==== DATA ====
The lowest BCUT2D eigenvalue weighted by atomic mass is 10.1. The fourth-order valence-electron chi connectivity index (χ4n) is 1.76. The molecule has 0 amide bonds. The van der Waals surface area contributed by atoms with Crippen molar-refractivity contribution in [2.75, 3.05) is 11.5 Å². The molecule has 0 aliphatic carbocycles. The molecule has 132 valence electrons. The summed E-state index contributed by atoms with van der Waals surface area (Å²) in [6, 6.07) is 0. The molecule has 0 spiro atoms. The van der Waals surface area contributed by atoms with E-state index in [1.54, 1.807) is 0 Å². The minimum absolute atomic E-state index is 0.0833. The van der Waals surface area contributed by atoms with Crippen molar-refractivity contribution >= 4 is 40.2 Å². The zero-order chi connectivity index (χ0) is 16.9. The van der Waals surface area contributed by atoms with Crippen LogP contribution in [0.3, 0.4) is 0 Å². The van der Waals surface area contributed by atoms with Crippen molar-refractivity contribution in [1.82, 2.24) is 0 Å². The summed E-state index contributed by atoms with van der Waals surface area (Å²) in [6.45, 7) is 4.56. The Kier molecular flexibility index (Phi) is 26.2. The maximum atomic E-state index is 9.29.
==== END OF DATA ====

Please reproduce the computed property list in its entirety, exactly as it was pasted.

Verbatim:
The lowest BCUT2D eigenvalue weighted by atomic mass is 10.1. The fourth-order valence-electron chi connectivity index (χ4n) is 1.76. The molecule has 0 amide bonds. The van der Waals surface area contributed by atoms with Crippen molar-refractivity contribution in [2.75, 3.05) is 11.5 Å². The molecule has 0 aliphatic carbocycles. The molecule has 132 valence electrons. The summed E-state index contributed by atoms with van der Waals surface area (Å²) in [6, 6.07) is 0. The molecule has 0 spiro atoms. The van der Waals surface area contributed by atoms with E-state index in [1.54, 1.807) is 0 Å². The minimum absolute atomic E-state index is 0.0833. The van der Waals surface area contributed by atoms with Crippen molar-refractivity contribution >= 4 is 40.2 Å². The zero-order chi connectivity index (χ0) is 16.9. The van der Waals surface area contributed by atoms with Crippen LogP contribution in [0.3, 0.4) is 0 Å². The van der Waals surface area contributed by atoms with Crippen molar-refractivity contribution in [1.82, 2.24) is 0 Å². The summed E-state index contributed by atoms with van der Waals surface area (Å²) in [6.45, 7) is 4.56. The Kier molecular flexibility index (Phi) is 26.2. The maximum atomic E-state index is 9.29.